Economy starts on a wrong footing in 2017 as most indicators blink red
By Dominic Omondi | January 4th 2017
As Kenyans celebrated their safe entry into the New Year, the economy slunk into 2017 with little fanfare as most micro-economic indicators blinked red.
All the major macro-economic indicators were not looking good with the Shilling weakening against the US Dollar, raising questions as to whether 2017 will be any better. As at December 30, 2016, the Shilling traded at 102.4. The Shilling generally suffered sustained loss against the greenback throughout the festive period starting from a high of 101.9 against the dollar on December 2, 2016 to finish the year at 102.4.
Yesterday, the shilling weakened as importers sought to fill their dollar requirements after the holidays with commercial banks posting the shilling at 102.75/85, down from 102.55/65 at the close of trade on Friday.
Tuesday was the first trading session of the year. Reuters news agency quoted traders saying an increase in the price of oil in global markets was also having an impact since Kenya is a net importer. Brent crude prices rose more than 2 percent to $58 on Tuesday after a deal among major producers to limit oversupply came into effect on Sunday.
Analysts have attributed this to the strengthening of the US Dollar after the Federal Reserve, the United States equivalent of Central Bank , raised its benchmark interest rate for the second time in a decade.
With the President-elect of the United States of America Donald Trump promising to increase public expenditure especially on infrastructure and cutting taxes as soon as he is sworn in, the greenback is expected to rally up against major currencies around the world. It is going to get tough for importers who have to acquire US dollars to make their purchases in the global market. A strong dollar is bad for Kenya, a net importer.
“Dollar strengthening globally is still an issue. Trump is getting sworn on January 20, and people’s expectation is that he will implement his policies which are mostly pro-growth,” said Maurice Oduor, an investment manager at Cytonn Investments. He added that eventual exit of Britain from the European Union will also exert pressure on emerging countries’ currencies.
And with elections around the corner, it is not going to be any better in 2017 with some analysts predicting a further slide of the Shilling to as high as 106. This means that the Central Bank of Kenya might be forced to deep into the country’s Foreign Exchange Reserves of $7,305 million to cushion importers.
The story is not any different in the stock market. The Nairobi Securities Exchange (NSE) closed the year in a low with the bench mark index, the NSE 20 share index losing 21 per cent to settle at 3186.21.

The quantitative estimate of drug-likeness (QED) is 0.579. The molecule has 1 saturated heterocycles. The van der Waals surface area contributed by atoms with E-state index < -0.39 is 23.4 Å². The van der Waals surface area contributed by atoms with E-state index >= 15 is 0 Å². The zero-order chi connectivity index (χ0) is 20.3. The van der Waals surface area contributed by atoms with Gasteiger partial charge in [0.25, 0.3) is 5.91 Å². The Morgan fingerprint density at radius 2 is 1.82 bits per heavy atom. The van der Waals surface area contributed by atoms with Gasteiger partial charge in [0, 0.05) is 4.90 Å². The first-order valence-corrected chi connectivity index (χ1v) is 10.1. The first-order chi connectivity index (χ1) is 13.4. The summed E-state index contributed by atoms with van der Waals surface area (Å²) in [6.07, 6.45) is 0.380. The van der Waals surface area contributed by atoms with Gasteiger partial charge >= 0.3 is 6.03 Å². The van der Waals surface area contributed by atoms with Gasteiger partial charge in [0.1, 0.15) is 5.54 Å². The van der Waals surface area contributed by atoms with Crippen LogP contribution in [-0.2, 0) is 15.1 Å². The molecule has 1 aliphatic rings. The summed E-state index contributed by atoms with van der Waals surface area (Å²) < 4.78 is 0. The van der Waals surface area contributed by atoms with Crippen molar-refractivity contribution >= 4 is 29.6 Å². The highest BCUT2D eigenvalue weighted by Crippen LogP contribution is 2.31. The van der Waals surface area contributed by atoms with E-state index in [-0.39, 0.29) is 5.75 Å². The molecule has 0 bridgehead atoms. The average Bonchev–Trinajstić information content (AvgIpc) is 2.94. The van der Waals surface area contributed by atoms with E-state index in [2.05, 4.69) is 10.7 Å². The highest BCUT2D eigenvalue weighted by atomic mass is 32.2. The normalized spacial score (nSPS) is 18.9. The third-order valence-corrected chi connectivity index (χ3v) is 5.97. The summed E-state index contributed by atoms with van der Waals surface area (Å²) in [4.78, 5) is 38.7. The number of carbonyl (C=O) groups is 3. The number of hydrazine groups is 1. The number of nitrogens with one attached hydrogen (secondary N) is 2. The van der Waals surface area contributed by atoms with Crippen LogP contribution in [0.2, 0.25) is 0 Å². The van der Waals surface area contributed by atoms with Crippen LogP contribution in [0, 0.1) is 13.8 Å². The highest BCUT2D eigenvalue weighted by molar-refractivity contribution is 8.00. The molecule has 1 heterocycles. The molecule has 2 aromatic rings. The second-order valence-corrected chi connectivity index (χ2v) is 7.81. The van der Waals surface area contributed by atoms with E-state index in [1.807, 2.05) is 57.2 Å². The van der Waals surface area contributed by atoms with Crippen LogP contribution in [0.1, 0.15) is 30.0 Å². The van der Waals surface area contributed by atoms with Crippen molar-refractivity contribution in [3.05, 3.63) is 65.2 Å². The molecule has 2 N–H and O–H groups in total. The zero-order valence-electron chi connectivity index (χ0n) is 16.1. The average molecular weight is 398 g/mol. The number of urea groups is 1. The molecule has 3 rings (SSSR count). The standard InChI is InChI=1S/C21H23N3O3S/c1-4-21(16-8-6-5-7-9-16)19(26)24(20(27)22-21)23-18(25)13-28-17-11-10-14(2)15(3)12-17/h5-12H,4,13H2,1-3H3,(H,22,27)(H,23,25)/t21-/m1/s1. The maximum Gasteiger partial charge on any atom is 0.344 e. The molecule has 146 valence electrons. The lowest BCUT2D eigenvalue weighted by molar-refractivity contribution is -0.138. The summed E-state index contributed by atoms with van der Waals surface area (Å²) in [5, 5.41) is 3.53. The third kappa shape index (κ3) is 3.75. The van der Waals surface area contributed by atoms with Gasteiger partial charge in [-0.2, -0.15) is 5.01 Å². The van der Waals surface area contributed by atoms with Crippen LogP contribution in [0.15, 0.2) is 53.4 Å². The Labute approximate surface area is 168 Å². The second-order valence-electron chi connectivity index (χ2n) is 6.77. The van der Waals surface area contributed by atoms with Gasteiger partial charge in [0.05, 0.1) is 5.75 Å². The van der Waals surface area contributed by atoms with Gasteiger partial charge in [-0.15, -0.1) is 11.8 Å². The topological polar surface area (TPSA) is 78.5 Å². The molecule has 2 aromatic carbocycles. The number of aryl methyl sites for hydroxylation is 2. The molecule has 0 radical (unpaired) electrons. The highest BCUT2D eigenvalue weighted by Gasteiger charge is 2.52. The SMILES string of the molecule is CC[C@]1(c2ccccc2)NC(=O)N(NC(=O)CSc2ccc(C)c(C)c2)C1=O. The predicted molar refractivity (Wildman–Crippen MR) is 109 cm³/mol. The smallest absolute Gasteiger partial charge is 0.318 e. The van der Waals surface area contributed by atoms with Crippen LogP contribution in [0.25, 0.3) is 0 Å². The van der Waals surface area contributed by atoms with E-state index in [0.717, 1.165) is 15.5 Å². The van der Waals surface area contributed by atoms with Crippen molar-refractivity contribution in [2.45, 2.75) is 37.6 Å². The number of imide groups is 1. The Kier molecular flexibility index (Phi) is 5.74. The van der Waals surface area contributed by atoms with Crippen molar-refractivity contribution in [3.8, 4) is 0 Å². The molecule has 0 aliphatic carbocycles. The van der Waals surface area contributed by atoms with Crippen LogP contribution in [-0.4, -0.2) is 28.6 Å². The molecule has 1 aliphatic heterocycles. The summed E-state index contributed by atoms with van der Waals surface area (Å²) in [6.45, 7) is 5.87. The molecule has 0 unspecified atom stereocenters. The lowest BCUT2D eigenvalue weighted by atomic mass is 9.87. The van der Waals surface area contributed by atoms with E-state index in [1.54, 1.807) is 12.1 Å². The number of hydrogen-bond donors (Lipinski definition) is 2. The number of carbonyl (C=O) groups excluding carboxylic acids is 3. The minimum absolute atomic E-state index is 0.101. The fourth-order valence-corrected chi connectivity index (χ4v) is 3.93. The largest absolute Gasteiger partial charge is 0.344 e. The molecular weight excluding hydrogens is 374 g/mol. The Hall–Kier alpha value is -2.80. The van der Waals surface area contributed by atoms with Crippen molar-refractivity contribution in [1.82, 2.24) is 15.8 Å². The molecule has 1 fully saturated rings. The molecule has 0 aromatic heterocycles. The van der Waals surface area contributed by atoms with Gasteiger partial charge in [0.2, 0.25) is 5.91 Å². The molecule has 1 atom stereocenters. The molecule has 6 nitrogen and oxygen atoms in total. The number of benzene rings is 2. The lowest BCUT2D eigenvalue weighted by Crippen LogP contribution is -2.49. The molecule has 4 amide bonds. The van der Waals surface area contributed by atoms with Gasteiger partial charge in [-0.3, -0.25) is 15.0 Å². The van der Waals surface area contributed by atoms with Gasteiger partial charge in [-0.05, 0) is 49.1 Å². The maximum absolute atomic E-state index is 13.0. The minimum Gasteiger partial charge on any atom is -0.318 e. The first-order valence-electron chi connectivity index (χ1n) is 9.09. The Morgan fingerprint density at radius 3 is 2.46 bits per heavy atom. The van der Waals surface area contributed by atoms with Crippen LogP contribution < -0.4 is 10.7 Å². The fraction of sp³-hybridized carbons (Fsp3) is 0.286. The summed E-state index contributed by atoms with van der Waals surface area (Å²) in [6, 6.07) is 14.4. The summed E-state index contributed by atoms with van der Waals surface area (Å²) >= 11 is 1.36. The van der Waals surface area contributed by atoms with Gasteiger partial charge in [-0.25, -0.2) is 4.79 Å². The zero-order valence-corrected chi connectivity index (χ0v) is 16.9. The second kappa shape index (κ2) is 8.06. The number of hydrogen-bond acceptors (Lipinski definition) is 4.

And on the first day of trading yesterday, NSE 20 Share Index gained 20.03 points to stand at 3206.24.
Throughout much of 2016, trading at the NSE remained subdued as investors got panicky about the upcoming elections. Another macro-economic indicator, inflation, slowed from a nine-month high of 6.68 per cent to finish the year at 6.35 per cent. It was an improvement, but not good enough to ease the cost of living as prices of food commodities continued to go up in the month of December.
Although Parliament passed law capping interest rates, the expected benefits have not trickled down to the public and businesses. “Private sector credit growth has retreated about 1,500 basis points over a 12 month period and this is going to be one of the negative spill-over effects of the Interest rate capping Bill. I am afraid it increasingly looks like the Executive will have to reverse this and that the speed of reversal is key,” said Investment analyst Aly Khan Satchu.
Mr Khan, however, maintained that the GDP remains “firm,” shilling is “Well-behaved” and inflation is “within bounds”.
Oduor said that the decision by the Government to cancel Treasury Bill last week “is a signal that people have started demanding higher premium.”
On the other end, he sees 2017 as a “complex year” for Kenya as the economy comes under pressure from both internal factors such as elections and external factors such as the Trump presidency and the eventual exit of Britain from the Eurozone get actualised.
“We are going to be affected by very strong internal negative factors, and again external factors are also going to affect us,” said Mr Oduor. “To me it is going to be a difficult 2017, it is not an easy,” added Oduor.
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